Doctors Without Borders/Médecins Sans Frontières (MSF) emergency coordinator Teresa Sancristoval was at Shiara Hospital in northern Yemen on January 10, 2016, when it was hit by a rocket. Here, she describes the experience.
"At 9:20 last Sunday morning [January 10], the medical team in Shiara hospital heard the noise of a rocket exploding. The border with Saudi Arabia is only half an hour away, so everyone here is used to the sound of bombs and rockets.
Knowing it had hit somewhere nearby, they set about preparing for mass casualties. What they didn’t realize was that the missile had hit the hospital itself, and soon they would be treating their own colleagues and patients.
The rocket hit a corridor leading from the main gate to the hospital buildings, with a metal fence alongside. The wounded were hit by shrapnel from the missile, and also by shards of metal from the fence. The injuries were brutal.
The corridor was very busy at the time with both staff and patients. Six people were killed, including three staff members, and seven people were seriously injured, including two staff members who are in a critical condition. Many others received shrapnel injuries, but were able to leave on their own.
Staff immediately began to do triage and to stabilize the injured. Two refused to be brought into the hospital—they were expecting a second hit, and they were fearful of being inside the building. This meant we couldn’t stabilize them before the five-hour journey to the MSF hospital in Saada city. One died; the other is in a very severe condition. But we managed to stabilize the rest.
The town of Shiara is up in the mountains. Most of its 40,000 residents are living in caves to shelter from the bombs. People don’t want to leave the area because their crops, which they grow on terraces on the mountainsides, need intensive cultivation. If they left now, they wouldn’t have food for the coming year.
The hospital serves about 120,000 people in the area. Although it has six inpatient beds for emergencies, it only really functions in the daytime. People won’t drive to the hospital at night—they are scared that their headlights will give them away in the dark and they’ll be bombed. And patients don’t want to stay overnight in the building, as they know that all too often hospitals are targets. The medical staff don’t want to stay either.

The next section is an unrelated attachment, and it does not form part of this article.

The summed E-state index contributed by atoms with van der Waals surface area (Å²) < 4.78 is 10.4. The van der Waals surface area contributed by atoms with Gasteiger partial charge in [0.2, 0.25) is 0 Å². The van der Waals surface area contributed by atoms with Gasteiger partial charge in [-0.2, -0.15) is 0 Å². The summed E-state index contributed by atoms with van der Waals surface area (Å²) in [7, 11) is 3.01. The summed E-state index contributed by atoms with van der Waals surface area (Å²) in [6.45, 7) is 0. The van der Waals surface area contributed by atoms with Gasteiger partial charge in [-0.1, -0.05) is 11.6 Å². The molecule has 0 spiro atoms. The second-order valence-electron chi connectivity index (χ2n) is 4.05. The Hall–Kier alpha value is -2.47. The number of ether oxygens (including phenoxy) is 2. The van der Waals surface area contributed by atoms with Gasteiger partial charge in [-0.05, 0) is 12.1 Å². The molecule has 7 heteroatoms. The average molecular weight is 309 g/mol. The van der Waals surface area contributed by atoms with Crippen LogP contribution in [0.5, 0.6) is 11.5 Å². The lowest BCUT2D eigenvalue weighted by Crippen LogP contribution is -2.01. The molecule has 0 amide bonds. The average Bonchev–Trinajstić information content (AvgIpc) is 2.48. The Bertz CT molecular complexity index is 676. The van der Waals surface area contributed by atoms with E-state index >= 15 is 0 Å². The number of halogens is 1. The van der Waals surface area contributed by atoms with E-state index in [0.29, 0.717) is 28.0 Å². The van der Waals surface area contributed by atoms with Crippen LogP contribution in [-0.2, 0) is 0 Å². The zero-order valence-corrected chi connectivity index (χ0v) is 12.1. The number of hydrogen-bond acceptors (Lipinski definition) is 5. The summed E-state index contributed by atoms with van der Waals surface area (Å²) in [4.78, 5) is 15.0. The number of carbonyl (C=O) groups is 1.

This is the third time we’ve had a hospital or clinic where we work attacked in Yemen, but altogether 130 health facilities have come under attack since the conflict began last March. And Shiara hospital itself has been hit twice before.
The reason we’ve been there for the past six weeks was to help rebuild the hospital after the previous bombing and set up lifesaving operations, including a maternity ward, a lab, and an emergency room where patients could be stabilized before being transferred to Saada city. The building we were constructing was completely destroyed by the rocket.
People are more afraid than ever. Since the attack, there have been no deliveries in the maternity room—pregnant women are giving birth in caves rather than risk coming to the hospital.
Immediately after the attack, Shiara hospital closed, but six hours later, it reopened to attend to a new wave of emergency cases arriving at the hospital. The MSF team is doing emergency stabilization of the wounded, but without guarantees that it won’t be attacked again, we can’t just return to business as normal."